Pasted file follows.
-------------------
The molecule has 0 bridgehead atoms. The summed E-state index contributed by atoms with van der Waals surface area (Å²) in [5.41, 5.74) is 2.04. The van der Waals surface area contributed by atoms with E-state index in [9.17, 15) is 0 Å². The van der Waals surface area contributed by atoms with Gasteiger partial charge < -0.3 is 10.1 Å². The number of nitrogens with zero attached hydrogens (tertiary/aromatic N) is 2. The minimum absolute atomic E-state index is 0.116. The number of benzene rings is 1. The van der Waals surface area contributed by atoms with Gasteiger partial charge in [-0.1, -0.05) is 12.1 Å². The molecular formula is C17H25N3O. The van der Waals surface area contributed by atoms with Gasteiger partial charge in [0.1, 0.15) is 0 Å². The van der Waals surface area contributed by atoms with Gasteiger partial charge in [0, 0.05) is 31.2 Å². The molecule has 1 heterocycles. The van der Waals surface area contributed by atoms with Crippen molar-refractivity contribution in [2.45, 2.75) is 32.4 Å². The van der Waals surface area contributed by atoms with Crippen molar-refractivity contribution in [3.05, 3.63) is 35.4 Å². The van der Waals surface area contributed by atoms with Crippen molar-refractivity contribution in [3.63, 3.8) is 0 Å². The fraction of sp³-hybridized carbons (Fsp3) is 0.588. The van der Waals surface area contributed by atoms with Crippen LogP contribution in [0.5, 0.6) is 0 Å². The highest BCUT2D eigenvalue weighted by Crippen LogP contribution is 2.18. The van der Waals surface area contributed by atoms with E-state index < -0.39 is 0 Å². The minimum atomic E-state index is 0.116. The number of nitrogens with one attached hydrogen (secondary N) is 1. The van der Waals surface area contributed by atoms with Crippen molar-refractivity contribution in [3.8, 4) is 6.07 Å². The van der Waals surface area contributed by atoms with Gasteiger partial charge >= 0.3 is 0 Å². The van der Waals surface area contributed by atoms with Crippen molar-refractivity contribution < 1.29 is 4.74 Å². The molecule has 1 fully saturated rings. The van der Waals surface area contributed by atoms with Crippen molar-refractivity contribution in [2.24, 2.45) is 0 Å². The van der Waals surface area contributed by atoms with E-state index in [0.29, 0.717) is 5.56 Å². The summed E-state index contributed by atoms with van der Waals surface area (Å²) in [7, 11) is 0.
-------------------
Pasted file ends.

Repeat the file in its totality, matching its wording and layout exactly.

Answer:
The molecule has 0 bridgehead atoms. The summed E-state index contributed by atoms with van der Waals surface area (Å²) in [5.41, 5.74) is 2.04. The van der Waals surface area contributed by atoms with E-state index in [9.17, 15) is 0 Å². The van der Waals surface area contributed by atoms with Gasteiger partial charge < -0.3 is 10.1 Å². The number of nitrogens with zero attached hydrogens (tertiary/aromatic N) is 2. The minimum absolute atomic E-state index is 0.116. The number of benzene rings is 1. The van der Waals surface area contributed by atoms with Gasteiger partial charge in [-0.1, -0.05) is 12.1 Å². The molecular formula is C17H25N3O. The van der Waals surface area contributed by atoms with Gasteiger partial charge in [0.1, 0.15) is 0 Å². The van der Waals surface area contributed by atoms with Gasteiger partial charge in [0, 0.05) is 31.2 Å². The molecule has 1 heterocycles. The van der Waals surface area contributed by atoms with Crippen molar-refractivity contribution in [2.45, 2.75) is 32.4 Å². The van der Waals surface area contributed by atoms with Crippen molar-refractivity contribution in [3.05, 3.63) is 35.4 Å². The van der Waals surface area contributed by atoms with Crippen molar-refractivity contribution in [3.63, 3.8) is 0 Å². The fraction of sp³-hybridized carbons (Fsp3) is 0.588. The van der Waals surface area contributed by atoms with Crippen LogP contribution in [0.5, 0.6) is 0 Å². The highest BCUT2D eigenvalue weighted by Crippen LogP contribution is 2.18. The van der Waals surface area contributed by atoms with E-state index < -0.39 is 0 Å². The minimum atomic E-state index is 0.116. The number of nitrogens with one attached hydrogen (secondary N) is 1. The van der Waals surface area contributed by atoms with Crippen molar-refractivity contribution in [3.8, 4) is 6.07 Å². The van der Waals surface area contributed by atoms with Gasteiger partial charge >= 0.3 is 0 Å². The van der Waals surface area contributed by atoms with Crippen molar-refractivity contribution < 1.29 is 4.74 Å². The molecule has 1 fully saturated rings. The van der Waals surface area contributed by atoms with Crippen molar-refractivity contribution in [2.24, 2.45) is 0 Å². The van der Waals surface area contributed by atoms with E-state index in [0.29, 0.717) is 5.56 Å². The summed E-state index contributed by atoms with van der Waals surface area (Å²) in [7, 11) is 0.